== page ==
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THE DIVINE

AND

HOLY GOSPEL

 

 

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For the Table of Gospels see below

 

  

 

 

 

 

 

 

 

 

 

 

 

 

 

 

 

 

 

 

 

 

 

 

 

 

 

 

 

 

 

 

 

 

 

 

 

 

 

 

 

 

 

 

 

 

 

 

 

 

 

 

 

 

 

 

 

 

 

 

 

 

 

 

 

 

 

 

 

 

 

 

 

 

 

Q. What is the Divine and Holy Gospel and how does it differ from the New Testament?

A.

The Holy Gospel is the Book wherein the Four Gospels of Matthew, Mark, Luke and John are broken down into daily readings for the whole year. In Orthodox Churches, the Holy Gospel is always kept on the Holy Altar, usually with a gold or silver covering and seals [clasps] that hold it shut until the time for the reading. On the front cover it is usual to see at each corner, Icons or engravings of the Four Evangelist and the Crucified Christ in the centre. On the back cover is portrayed the Resurrection.

 

For the Church, the Holy Gospel always represents Christ Himself; it is the written Image of the God-Man. Thus, in many of her services, the Book of the Holy Gospel is used to show the Very presence of Christ. To acknowledge the presence of Christ, it is needful to understand the very essence of time. In Genesis, we read that the heavens and the earth were created ‘in the beginning’. Time therefore began from the onset of creation, but there is an earthly time and a heavenly time, a temporal and a non-temporal. Earthly time is measured by change and motion. Its nature is to begin, to endure and to have an end. Heaven and the angels, exist outside of earthly time. They are not eternal, for they have a beginning, but have their existence ‘in the age’ [aeon, αιώνι], which according to St. Maximus is motionless time, for it remains without any change. God Himself, being uncreated, exists outside of time as we know it and outside of the aeon, for God has no beginning or end, but is eternal.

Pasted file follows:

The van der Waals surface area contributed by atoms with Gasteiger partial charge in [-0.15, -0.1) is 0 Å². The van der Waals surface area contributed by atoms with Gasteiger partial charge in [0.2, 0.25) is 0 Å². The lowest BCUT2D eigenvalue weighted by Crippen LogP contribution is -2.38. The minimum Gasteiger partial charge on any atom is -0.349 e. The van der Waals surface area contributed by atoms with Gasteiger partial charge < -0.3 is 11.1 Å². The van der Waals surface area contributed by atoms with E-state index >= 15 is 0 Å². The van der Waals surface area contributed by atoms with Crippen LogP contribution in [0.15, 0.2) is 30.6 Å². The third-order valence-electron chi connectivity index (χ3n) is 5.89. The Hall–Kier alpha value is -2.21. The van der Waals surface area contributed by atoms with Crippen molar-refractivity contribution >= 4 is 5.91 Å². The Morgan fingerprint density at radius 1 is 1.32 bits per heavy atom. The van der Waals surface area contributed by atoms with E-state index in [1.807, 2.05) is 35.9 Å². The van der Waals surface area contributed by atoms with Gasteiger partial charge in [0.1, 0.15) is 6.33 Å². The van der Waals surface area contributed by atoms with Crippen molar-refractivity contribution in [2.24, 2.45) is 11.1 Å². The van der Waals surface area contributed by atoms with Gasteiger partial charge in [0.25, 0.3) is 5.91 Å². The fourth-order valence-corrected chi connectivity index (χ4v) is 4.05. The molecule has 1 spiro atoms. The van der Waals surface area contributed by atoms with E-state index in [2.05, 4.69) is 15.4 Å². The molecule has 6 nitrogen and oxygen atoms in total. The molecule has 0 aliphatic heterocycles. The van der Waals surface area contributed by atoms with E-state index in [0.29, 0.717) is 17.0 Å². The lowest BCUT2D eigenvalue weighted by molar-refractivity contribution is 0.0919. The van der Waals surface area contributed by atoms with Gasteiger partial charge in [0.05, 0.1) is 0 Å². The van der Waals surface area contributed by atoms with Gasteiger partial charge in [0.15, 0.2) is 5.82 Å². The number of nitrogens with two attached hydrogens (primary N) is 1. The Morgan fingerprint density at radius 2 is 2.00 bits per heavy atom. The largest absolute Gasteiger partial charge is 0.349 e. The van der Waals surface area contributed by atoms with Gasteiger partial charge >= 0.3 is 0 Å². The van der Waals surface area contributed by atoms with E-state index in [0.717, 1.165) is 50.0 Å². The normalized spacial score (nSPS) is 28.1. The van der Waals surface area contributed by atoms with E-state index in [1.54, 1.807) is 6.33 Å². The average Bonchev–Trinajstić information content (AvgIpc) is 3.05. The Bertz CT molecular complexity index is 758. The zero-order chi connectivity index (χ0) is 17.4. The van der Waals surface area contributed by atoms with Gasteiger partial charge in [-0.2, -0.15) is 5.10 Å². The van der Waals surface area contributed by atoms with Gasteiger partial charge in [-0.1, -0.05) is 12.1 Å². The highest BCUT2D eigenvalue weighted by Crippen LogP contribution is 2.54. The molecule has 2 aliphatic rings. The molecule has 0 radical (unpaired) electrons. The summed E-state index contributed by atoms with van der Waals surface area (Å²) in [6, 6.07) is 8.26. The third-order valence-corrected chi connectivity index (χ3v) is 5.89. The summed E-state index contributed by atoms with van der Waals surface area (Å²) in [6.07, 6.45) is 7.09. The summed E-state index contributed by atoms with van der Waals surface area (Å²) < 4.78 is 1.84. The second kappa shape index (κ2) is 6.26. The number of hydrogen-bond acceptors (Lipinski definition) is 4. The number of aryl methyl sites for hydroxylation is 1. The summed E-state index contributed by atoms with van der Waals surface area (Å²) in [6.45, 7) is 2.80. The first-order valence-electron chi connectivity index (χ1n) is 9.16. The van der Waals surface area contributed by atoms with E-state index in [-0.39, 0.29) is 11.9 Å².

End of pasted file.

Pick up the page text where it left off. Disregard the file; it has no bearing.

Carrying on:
The Church is not only the visible congregation worshipping here on earth, but also the invisible congregation of the saints and the angels worshipping in heaven. The Church visible on earth lives in complete communion and unity with the whole body of the Church of which Christ is the Head. It stands at a point of intersection where the past, present and future of our earthly existence are merged with the unchanging and motionless time of the aeon. All the events of Christ’s life, from His Birth to His Resurrection and Ascension, are re-acted by the Church, but they cease to be just an act and become a reality in that all the events are forever taking place in the motionless time of the Kingdom of heaven. Therefore, we become witnesses of His birth together with the wise men and the shepherds, we follow His earthly life, hearing His divine words of salvation and bear witness to the countless miracles He performed; we stand and gaze at His crucified body, in pain and disbelief that the Jews preferred the murderer Barrabas to Christ; and we become co-mourners with the Mother of God, the Apostles, the Myrrhbearers and all His followers; we follow Mary Magdalene and the Apostles to the empty tomb and rejoice with them at the news of the Resurrection.